The U.S. Army will soon operate robots able to destroy enemy armored vehicles with anti-tank missiles, surveil warzones under heavy enemy fire and beam back identified targeting details in seconds due to rapid progress with several new armed robot programs.
Several of the new platforms now operate with a Kongsberg-built first-of-its-kind wireless fire control architecture for a robotic armored turret with machine guns, Javelin Anti-Tank Missiles and robot-mounted 30mm cannon selected by the Army to arm its fast-emerging Robotic Combat Vehicles. These now-in-development robotic systems intended to network with manned vehicles in high-risk combat operations.
The fast-evolving concept is to optimize state-of-the-art networking between manned armored vehicles operating in a command and control capacity and forward-positioned armed robots capable of testing enemy defenses, performing surveillance under enemy fire or simply firing upon and destroying enemy targets when directed by humans.
Made by Kongsberg, the MCT-30 turret is the first remotely-operated turret to be qualified and fielded in the United States, and a wireless fire-control has been demonstrated in ongoing testing. The system recently demonstrated “secure transmissions of video and fire-control data including command signals over radio from the weapon station and the missile,” a Kongsberg statement says. A similar demo for the RCV-Medium is slated for next year.
In addition to the fire control architectures for both RCV-Light and RCV-Medium, Kongsberg weapon stations—CROWS J and MCT-30 respectively—have been selected as Government Furnished Equipment for the Army’s RCV phase 2 experimentation.
Kongsberg developers explain that the wireless turret technology, built with open architecture to allow for rapid technical upgrades, is well suited to incorporate advanced, AI-enabled algorithms able to massively shorten sensor-to-shooter times and target identification.
“The wireless fire control architecture fire control provides key building blocks to facilitate an AI capability. We are working on how AI will be employed within OMFV and RCV,” Scott Burk, vice president, Kongsberg Defense, told The National Interest in an interview.
Otherwise disparate pools of sensor and targeting data can be gathered, analyzed and transmitted to human decision makers at lightning speeds, given the processing speeds enabled by AI and vast database. A sensor could not only identify a target, but instantly bounce incoming data against a threat library database and make instant determinations about range, navigational details, surrounding terrain and which weapons are best suited for that particular threat.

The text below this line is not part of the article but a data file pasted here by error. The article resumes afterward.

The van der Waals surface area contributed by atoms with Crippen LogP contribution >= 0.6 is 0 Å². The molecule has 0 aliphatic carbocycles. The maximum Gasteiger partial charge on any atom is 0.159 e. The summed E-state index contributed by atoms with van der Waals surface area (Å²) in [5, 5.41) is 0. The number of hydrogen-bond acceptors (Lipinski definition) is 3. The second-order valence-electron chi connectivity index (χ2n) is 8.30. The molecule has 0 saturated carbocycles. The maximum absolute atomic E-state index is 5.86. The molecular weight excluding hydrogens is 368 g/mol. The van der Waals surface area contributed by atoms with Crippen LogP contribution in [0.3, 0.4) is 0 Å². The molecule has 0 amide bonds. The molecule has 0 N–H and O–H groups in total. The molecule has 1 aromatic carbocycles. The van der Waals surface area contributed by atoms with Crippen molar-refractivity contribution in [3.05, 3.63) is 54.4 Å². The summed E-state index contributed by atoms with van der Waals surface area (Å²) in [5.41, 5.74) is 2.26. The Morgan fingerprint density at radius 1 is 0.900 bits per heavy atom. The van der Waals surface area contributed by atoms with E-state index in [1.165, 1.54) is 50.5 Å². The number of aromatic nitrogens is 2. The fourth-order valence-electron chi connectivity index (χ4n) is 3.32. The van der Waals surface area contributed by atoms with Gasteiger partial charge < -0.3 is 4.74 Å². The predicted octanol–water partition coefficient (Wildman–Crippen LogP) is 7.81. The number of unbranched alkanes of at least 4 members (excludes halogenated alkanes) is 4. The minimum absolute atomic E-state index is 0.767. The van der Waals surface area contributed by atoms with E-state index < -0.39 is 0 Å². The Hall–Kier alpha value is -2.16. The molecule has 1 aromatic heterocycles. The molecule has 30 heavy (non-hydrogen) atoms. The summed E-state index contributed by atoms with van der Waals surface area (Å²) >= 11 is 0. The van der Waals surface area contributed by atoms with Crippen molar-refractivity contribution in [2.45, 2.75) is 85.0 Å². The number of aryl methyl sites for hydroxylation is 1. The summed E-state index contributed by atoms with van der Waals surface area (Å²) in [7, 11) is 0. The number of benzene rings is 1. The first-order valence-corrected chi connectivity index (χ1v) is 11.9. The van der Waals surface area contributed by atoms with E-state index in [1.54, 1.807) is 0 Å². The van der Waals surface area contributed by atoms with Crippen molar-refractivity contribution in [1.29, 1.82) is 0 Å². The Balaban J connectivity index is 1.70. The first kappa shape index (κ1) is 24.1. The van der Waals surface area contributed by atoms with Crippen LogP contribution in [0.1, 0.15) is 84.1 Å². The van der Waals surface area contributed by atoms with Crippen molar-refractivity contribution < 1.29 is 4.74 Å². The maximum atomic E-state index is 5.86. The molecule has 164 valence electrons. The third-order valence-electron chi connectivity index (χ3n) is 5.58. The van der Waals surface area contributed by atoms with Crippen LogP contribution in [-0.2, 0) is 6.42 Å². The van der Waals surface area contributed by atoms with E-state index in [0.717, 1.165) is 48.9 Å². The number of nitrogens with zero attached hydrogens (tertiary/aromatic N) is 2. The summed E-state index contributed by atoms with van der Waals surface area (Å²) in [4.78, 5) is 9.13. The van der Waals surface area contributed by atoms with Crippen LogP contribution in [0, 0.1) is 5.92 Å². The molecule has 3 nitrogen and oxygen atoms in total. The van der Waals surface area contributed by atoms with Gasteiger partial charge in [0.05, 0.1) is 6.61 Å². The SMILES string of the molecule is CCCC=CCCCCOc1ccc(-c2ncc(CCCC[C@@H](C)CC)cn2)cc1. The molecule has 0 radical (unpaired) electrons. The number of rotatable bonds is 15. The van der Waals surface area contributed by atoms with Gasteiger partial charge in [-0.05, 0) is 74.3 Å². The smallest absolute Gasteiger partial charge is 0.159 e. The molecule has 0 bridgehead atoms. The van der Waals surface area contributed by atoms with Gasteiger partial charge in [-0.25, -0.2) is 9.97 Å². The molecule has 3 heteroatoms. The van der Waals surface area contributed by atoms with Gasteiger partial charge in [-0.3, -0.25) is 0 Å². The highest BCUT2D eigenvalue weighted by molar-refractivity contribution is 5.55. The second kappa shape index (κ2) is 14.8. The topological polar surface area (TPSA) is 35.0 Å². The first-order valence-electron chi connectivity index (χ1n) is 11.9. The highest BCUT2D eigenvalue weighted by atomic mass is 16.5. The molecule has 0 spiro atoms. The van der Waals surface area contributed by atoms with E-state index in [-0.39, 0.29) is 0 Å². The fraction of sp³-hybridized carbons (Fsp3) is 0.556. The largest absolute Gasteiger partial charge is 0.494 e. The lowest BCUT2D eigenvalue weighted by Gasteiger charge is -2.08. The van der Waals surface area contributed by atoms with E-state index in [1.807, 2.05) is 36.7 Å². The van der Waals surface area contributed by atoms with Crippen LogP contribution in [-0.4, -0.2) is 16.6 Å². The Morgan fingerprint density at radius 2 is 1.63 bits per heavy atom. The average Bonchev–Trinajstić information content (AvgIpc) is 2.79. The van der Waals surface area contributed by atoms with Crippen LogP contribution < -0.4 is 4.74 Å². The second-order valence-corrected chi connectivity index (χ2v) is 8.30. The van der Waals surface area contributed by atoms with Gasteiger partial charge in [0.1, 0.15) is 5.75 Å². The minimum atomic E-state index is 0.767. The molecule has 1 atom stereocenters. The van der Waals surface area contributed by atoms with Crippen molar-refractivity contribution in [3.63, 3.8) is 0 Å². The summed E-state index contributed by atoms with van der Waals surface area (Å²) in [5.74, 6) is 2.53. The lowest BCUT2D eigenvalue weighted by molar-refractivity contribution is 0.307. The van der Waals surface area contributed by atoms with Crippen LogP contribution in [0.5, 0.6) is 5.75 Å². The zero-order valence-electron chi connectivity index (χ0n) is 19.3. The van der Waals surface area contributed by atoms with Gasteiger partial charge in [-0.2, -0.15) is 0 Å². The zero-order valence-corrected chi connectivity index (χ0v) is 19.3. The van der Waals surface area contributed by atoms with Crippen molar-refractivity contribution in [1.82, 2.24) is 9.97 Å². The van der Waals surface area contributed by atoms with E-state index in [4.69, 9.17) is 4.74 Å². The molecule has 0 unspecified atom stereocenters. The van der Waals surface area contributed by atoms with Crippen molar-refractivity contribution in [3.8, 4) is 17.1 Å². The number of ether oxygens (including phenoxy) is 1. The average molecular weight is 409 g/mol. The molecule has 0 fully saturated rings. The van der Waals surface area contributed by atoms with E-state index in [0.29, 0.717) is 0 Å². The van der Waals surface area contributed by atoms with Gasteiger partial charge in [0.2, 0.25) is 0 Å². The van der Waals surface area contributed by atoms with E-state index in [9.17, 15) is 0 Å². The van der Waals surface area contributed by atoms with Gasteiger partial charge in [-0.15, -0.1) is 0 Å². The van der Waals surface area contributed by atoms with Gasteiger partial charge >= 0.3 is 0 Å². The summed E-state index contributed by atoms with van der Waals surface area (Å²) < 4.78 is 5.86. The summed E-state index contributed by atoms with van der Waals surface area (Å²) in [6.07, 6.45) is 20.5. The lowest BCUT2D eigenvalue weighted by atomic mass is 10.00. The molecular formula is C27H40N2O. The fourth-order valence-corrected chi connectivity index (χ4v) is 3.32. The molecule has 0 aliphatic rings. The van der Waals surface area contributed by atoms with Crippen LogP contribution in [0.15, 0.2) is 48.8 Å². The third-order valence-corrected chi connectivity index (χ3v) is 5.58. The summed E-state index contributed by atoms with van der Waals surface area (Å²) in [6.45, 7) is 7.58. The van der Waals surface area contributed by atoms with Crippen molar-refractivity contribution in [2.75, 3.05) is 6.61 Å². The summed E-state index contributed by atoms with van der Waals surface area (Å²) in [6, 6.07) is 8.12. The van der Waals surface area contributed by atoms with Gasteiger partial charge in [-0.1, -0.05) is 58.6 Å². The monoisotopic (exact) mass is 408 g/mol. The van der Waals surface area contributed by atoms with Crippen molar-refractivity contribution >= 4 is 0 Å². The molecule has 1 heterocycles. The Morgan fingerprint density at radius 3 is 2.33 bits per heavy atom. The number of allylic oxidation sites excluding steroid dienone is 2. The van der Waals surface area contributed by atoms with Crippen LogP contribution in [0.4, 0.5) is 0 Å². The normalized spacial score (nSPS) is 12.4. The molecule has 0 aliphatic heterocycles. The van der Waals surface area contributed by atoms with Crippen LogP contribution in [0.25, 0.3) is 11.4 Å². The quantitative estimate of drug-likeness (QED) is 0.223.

As is often the case with emerging combat platforms, specific requirements for the RCV-L and RCV-M are still likely being refined, however the Army has outlined certain key specifics, which appear aligned with Kongsberg’s weapons applications.
A 2019 Congressional Research Service report, citing an Army Robotic Combat Vehicle Campaign plan, says the service requires the RCV-Light to be “less than 10 tons, with a single vehicle capable of being transported by rotary wing assets. It should be able to accommodate an anti-tank guided missile (ATGM) or a recoilless weapon.” RCV-Medium, by extension, can be as heavy as 20-tons and must travel on a C-130 armed with sensors and an ability to fire ATGMs and a medium cannon. Finally, the RCV-Heavy must be a “non-expendable” armed robotic platform transportable by a C-17 and have an ability to destroy enemy tanks and infantry fighting vehicles. While these vehicles can be remotely tele-operated, in the future a single operator will potentially be able to control a small fleet of robotic vehicles using AI.
The Army and industry have been working for many years to evolve the kinds of manned-unmanned networking necessary to bring this RCV vision to fruition, as it depends upon hardened networks, common data link standards and technical interoperability. Prior to the recent demonstrations with RCVs themselves, the Army has been testing unmanned vehicle weaponry and sensor technology to perform high-risk missions while soldiers maneuver at safer stand-off ranges. Several infantry vehicles were used in a previous experiment to further refine the technical infrastructure needed to arm and navigate new robotic vehicles.
“We had four robot vehicles conduct a tactical mission while humans were safe in defilade. We built four robots that are refurbished M113 tracked vehicles and we’ve taken two Bradleys—gutted them—and turned them into two control vehicles with all kinds of sensors on them,” Jeff Langhout, Director, Ground Vehicle Systems Center, told reporters last year at the Association of the United States Army Annual Symposium, Washington, D.C.
Kris Osborn is the defense editor for the National Interest. Osborn previously served at the Pentagon as a Highly Qualified Expert with the Office of the Assistant Secretary of the Army—Acquisition, Logistics & Technology. Osborn has also worked as an anchor and on-air military specialist at national TV networks. He has appeared as a guest military expert on Fox News, MSNBC, The Military Channel, and The History Channel. He also has a Masters Degree in Comparative Literature from Columbia University.